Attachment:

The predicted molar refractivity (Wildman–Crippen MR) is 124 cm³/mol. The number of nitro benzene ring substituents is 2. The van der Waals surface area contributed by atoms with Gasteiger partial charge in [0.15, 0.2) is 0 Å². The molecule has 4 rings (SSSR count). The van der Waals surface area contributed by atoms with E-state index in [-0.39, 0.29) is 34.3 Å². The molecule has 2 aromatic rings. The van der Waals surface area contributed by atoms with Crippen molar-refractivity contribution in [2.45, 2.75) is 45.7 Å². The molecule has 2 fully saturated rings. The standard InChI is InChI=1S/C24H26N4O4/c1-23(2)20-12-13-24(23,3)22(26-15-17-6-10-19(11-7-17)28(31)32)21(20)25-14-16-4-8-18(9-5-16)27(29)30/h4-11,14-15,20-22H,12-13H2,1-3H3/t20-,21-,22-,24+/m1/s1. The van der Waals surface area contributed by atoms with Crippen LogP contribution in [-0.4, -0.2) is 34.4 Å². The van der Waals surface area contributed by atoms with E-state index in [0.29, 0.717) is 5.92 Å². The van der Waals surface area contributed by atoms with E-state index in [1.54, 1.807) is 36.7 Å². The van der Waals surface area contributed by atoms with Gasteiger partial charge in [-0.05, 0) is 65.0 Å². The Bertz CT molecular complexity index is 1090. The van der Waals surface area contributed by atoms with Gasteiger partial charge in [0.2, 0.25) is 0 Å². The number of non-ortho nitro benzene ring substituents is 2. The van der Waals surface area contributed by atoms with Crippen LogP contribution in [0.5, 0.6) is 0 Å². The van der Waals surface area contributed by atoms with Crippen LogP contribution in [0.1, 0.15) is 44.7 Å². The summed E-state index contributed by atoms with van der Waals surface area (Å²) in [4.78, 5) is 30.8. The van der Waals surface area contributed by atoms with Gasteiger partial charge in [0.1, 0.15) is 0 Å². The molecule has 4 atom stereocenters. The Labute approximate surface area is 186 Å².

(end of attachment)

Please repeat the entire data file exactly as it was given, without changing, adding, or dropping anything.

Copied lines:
The predicted molar refractivity (Wildman–Crippen MR) is 124 cm³/mol. The number of nitro benzene ring substituents is 2. The van der Waals surface area contributed by atoms with Gasteiger partial charge in [0.15, 0.2) is 0 Å². The molecule has 4 rings (SSSR count). The van der Waals surface area contributed by atoms with E-state index in [-0.39, 0.29) is 34.3 Å². The molecule has 2 aromatic rings. The van der Waals surface area contributed by atoms with Crippen molar-refractivity contribution in [2.45, 2.75) is 45.7 Å². The molecule has 2 fully saturated rings. The standard InChI is InChI=1S/C24H26N4O4/c1-23(2)20-12-13-24(23,3)22(26-15-17-6-10-19(11-7-17)28(31)32)21(20)25-14-16-4-8-18(9-5-16)27(29)30/h4-11,14-15,20-22H,12-13H2,1-3H3/t20-,21-,22-,24+/m1/s1. The van der Waals surface area contributed by atoms with Crippen LogP contribution in [-0.4, -0.2) is 34.4 Å². The van der Waals surface area contributed by atoms with E-state index in [0.29, 0.717) is 5.92 Å². The van der Waals surface area contributed by atoms with E-state index in [1.54, 1.807) is 36.7 Å². The van der Waals surface area contributed by atoms with Gasteiger partial charge in [-0.05, 0) is 65.0 Å². The Bertz CT molecular complexity index is 1090. The van der Waals surface area contributed by atoms with Gasteiger partial charge in [0.2, 0.25) is 0 Å². The number of non-ortho nitro benzene ring substituents is 2. The van der Waals surface area contributed by atoms with Crippen LogP contribution in [0.5, 0.6) is 0 Å². The van der Waals surface area contributed by atoms with Crippen LogP contribution in [0.1, 0.15) is 44.7 Å². The summed E-state index contributed by atoms with van der Waals surface area (Å²) in [4.78, 5) is 30.8. The van der Waals surface area contributed by atoms with Gasteiger partial charge in [0.1, 0.15) is 0 Å². The molecule has 4 atom stereocenters. The Labute approximate surface area is 186 Å².